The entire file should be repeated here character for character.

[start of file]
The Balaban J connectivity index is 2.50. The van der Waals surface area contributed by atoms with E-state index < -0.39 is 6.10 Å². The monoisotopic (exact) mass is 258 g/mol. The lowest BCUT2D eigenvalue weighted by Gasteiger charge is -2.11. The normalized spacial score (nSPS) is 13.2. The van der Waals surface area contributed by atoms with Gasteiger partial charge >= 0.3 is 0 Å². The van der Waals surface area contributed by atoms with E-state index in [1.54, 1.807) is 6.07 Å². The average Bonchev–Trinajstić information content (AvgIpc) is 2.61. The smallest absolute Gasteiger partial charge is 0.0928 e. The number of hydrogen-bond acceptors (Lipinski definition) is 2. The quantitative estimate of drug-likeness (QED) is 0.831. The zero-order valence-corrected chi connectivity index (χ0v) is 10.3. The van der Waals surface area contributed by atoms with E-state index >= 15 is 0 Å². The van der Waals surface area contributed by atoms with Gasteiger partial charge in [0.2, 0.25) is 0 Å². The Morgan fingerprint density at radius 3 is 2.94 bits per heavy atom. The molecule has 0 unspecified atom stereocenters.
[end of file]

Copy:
The Balaban J connectivity index is 2.50. The van der Waals surface area contributed by atoms with E-state index < -0.39 is 6.10 Å². The monoisotopic (exact) mass is 258 g/mol. The lowest BCUT2D eigenvalue weighted by Gasteiger charge is -2.11. The normalized spacial score (nSPS) is 13.2. The van der Waals surface area contributed by atoms with Gasteiger partial charge >= 0.3 is 0 Å². The van der Waals surface area contributed by atoms with E-state index in [1.54, 1.807) is 6.07 Å². The average Bonchev–Trinajstić information content (AvgIpc) is 2.61. The smallest absolute Gasteiger partial charge is 0.0928 e. The number of hydrogen-bond acceptors (Lipinski definition) is 2. The quantitative estimate of drug-likeness (QED) is 0.831. The zero-order valence-corrected chi connectivity index (χ0v) is 10.3. The van der Waals surface area contributed by atoms with E-state index >= 15 is 0 Å². The van der Waals surface area contributed by atoms with Gasteiger partial charge in [0.2, 0.25) is 0 Å². The Morgan fingerprint density at radius 3 is 2.94 bits per heavy atom. The molecule has 0 unspecified atom stereocenters.